The final discussion of last week’s IICSA seminars touched on commissioning of support service from a provider’s viewpoint, primarily focused on the reasons for inaction and inefficiencies within the support services.

Professor Cooper of the Tavistock and Portman NHS Foundation Trust stated that in preparation for his attendance at IICSA he had spoken to experienced clinical social work practitioners who expressed to him a sense of fear in handling child sexual abuse (CSA) issues. As a result of this fear Professor Cooper asserted that professionals who may otherwise be competent and well trained were unable to cope effectively when faced with allegations of CSA, resulting in the inaction which characterised the critique of service providers in previous panel discussions. The panel discussed the reasons behind this sense of fear:

  • Professor Cooper in tackling this question, looked back at the progress society has made in understanding and acknowledging CSA. He asserted that there has been a pattern of crisis followed by government led investigation and response, which has resulted in a shift of understanding. He recalled the Cleveland Crisis in 1979 and subsequent Inquiry chaired by Elizabeth Butler-Sloss, and its effect on transforming societies’ understanding of intra-familiar sexual abuse from being a fantasy or a remote problem in marginalised communities to being widely acknowledged. He referenced the events in Rotherham and the effect of Alexis Jay’s report in bringing to societies’ attention the issue of child sexual exploitation, as well as IICSA and other Inquiries globally in highlighting the prevalence of CSA. Vivienne Hayes of Women’s Resource Centre concurred that it will take a whole societal approach which acknowledges CSA and addresses it directly, to tackle the blockages and inaction within support services.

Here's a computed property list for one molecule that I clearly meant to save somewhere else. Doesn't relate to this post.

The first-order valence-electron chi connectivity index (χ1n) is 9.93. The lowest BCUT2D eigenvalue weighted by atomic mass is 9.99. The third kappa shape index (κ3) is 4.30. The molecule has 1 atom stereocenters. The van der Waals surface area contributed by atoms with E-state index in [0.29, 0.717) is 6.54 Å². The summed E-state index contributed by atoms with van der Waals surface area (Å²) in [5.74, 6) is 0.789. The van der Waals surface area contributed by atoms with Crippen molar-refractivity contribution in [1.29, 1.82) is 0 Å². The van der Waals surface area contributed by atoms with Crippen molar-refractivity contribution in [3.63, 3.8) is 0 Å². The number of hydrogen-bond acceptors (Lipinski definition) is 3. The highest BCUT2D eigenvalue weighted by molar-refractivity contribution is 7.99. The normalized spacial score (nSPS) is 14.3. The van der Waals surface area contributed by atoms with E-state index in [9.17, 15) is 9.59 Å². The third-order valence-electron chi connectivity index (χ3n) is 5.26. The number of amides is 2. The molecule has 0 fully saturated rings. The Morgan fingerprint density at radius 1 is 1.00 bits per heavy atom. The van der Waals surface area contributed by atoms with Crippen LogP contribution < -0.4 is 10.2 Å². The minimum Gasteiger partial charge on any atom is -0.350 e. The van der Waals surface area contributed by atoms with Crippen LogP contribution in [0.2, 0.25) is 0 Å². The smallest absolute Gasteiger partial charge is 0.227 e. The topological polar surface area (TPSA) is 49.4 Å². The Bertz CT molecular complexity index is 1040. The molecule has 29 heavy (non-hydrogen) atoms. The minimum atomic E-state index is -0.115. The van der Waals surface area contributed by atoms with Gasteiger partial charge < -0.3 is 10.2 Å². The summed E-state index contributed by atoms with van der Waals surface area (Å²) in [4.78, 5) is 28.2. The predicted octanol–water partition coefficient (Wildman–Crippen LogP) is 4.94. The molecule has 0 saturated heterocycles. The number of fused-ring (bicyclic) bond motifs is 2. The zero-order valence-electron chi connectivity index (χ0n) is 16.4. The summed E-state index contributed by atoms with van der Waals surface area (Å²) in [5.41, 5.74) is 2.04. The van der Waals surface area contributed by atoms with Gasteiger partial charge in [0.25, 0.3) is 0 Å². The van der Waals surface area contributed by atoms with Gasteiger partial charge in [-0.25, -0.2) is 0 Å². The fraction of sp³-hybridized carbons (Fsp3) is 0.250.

• The panel identified issues surrounding a lack of training and understanding by professionals of sexual violence and grooming in general. The panel considered the limited training provided at present to be inadequate. The panel advocated substantial training to frontline staff in identifying and supporting those affected by CSA, on the basis that most disclosures are made to teachers or other frontline service providers. Professor Cooper highlighted the need for this training to tackle the deep and profound anxieties that are present in ordinary professions and the community at large.
  • The fear of making mistaken allegations, particularly by the police and social workers, was raised by the panel. Jocelyn Anderson of West Mercia Rape and Sexual Abuse Centre commented that she believed that this fear of exploring allegations or acting on information also stemmed from individuals who did not wish to acknowledge that perpetrators are perpetrating, as doing so would require an acknowledgement of the scale and prevalence of CSA within our communities.
  • A victim within the public gallery raised concerns that the language used when discussing sexual violence, particularly the use of simplified or generic terms. She asserted that by failing to use clear and precise terms, such as rape in the context of CSA and a failure to speak openly and honestly about the meaning of abuse, hinders the public’s understanding of CSA.
  • Professor Cooper raised the question of how we communicate publicly to catch the attention of the culture and wider public. Gabrielle Shaw of NAPAC raised positive steps being taken in this regard, the IICSA itself, and the treatment of CSA in the media including Broadchurch and Three Girls television programmes. The panel acknowledged however that some viewers switched off from these programmes because it was too shocking and uncomfortable, and that an approach which informs but engages and holds the public’s attention will need to be developed.

Over the two days of seminars much was discussed and the full report produced provides more detail on these issues. The outcome of the seminars will contribute to the wider work of the IICSA and its long term recommendations.